Upgrade pushes Wayne County, Michigan, higher into investment grade
Wayne County, Michigan, received a one-notch upgrade from Moody’s investors Service, moving it higher into investment grade four years after the county faced a financial crisis.
Moody’s upgraded the county’s issuer credit rating to Baa1 from Baa2, citing continued operational and performance improvements. The outlook is stable.
The rating agency said the upgrade reflects the county’s better positioning to absorb an economic downturn and rising costs.
“Also factored in the rating are the county's recovering tax base and economy that remains economically concentrated, and somewhat fragile in certain locations, primarily within the City of Detroit, which despite ongoing economic renewal, remains challenged by high poverty and unemployment,” Moody’s said. “The rating also incorporates still above average leverage despite restructuring with high overlapping liabilities.”
The issuer rating represents Moody's assessment of the hypothetical long-term debt of the county supported by a general obligation unlimited tax pledge, the rating agency said. The county does not currently have any outstanding debt supported by a GOULT pledge, but Moody's also upgraded $295 million of outstanding limited tax general obligation bonds and lease rental bonds issued by the Wayne County Building Authority and the Detroit-Wayne County stadium authority to the same Baa1 rating.
The bonds are secured by an unconditional lease with rental payments secured by the county's full faith and credit GOLT pledge. The pledge supporting the GOLT debt is based on Michigan's constitutional and statutory limits on tax levies available to pay debt service.
“The upgrade and positive outlook reflects the administration’s sustained commitment to a culture of fiscal stability while improving operations,” said Deputy County Executive Richard Kaufman in an e-mailed statement.
“Our finances are stable and we are better prepared to weather future economic downturns. We are focused on maintaining that progress. Doing so will help us address our remaining challenges as we continue to take steps to bolster our pension funding,” Kaufman said.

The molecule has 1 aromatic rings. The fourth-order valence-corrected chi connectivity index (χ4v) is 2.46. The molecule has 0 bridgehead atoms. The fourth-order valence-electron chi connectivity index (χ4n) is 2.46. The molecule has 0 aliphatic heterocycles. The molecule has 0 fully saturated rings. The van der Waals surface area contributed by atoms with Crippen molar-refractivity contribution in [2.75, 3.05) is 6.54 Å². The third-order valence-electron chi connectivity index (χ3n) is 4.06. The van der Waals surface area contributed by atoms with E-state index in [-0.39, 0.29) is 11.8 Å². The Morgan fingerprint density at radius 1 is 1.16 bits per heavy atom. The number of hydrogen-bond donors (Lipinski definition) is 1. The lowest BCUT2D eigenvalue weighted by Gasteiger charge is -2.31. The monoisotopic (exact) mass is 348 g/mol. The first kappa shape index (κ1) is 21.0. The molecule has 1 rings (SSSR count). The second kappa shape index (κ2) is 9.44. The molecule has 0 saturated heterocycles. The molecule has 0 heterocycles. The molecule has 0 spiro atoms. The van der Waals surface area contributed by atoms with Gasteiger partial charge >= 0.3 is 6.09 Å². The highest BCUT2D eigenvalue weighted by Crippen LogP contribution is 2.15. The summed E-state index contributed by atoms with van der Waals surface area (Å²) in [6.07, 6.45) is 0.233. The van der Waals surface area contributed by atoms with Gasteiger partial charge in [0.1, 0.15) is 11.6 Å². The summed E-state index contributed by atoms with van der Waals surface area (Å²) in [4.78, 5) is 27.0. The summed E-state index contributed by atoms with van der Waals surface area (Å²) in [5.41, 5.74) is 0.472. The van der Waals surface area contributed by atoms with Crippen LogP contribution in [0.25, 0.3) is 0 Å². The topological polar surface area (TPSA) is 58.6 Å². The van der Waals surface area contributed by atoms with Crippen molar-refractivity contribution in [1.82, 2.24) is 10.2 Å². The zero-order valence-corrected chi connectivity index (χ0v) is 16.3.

"Wayne County's recovery has created a foundation for growth, but even Wall Street recognizes that sustainable growth must be broad-based," said Wayne County Executive Warren C. Evans in a press release. "Expanding our tax base and developing a more diversified economy are important. However, it's equally critical that we address poverty and aggressively pursue policies, such as regional transit, that create opportunities for residents."
A $5.4 billion, 20-year transit plan backed by Evans’ administration failed to gain traction last year after Oakland and Macomb Counties pulled out of the regional proposal
However a transition of leadership following the death of Oakland County Executive L. Brooks Patterson in August may spark new discussion on the plan. Patterson was a Republican.
New Oakland County Executive David Coulter, a Democrat, supports mass transit and has said he believes that a transit measure could appear on a 2020 ballot.
A spokesperson with Wayne County said the county was still discussing the possibility of coming to market this year.
The county exited state oversight in 2016 and a series of upgrades restored its investment grade ratings. Moody's raised the rating to investment grade last year. S&P Global Ratings rates the county’s issuer credit at BBB-plus and Fitch Ratings rates the county’s GOs BBB-minus. It had been in junk since 2015.
The county entered the consent agreement in August 2015 as it struggled with growing red ink. The pact allowed the county to work with the state to renegotiate contracts, improve its cash position, and reduce underfunding in the pension system, resulting in elimination of a structural deficit.
Since taking office in 2015, the Evans administration has eliminated a $52 million structural and an $82 million accumulated budget deficit, delivered four consecutive budget surpluses, and increased Wayne County's pension funding from 45% to 61%.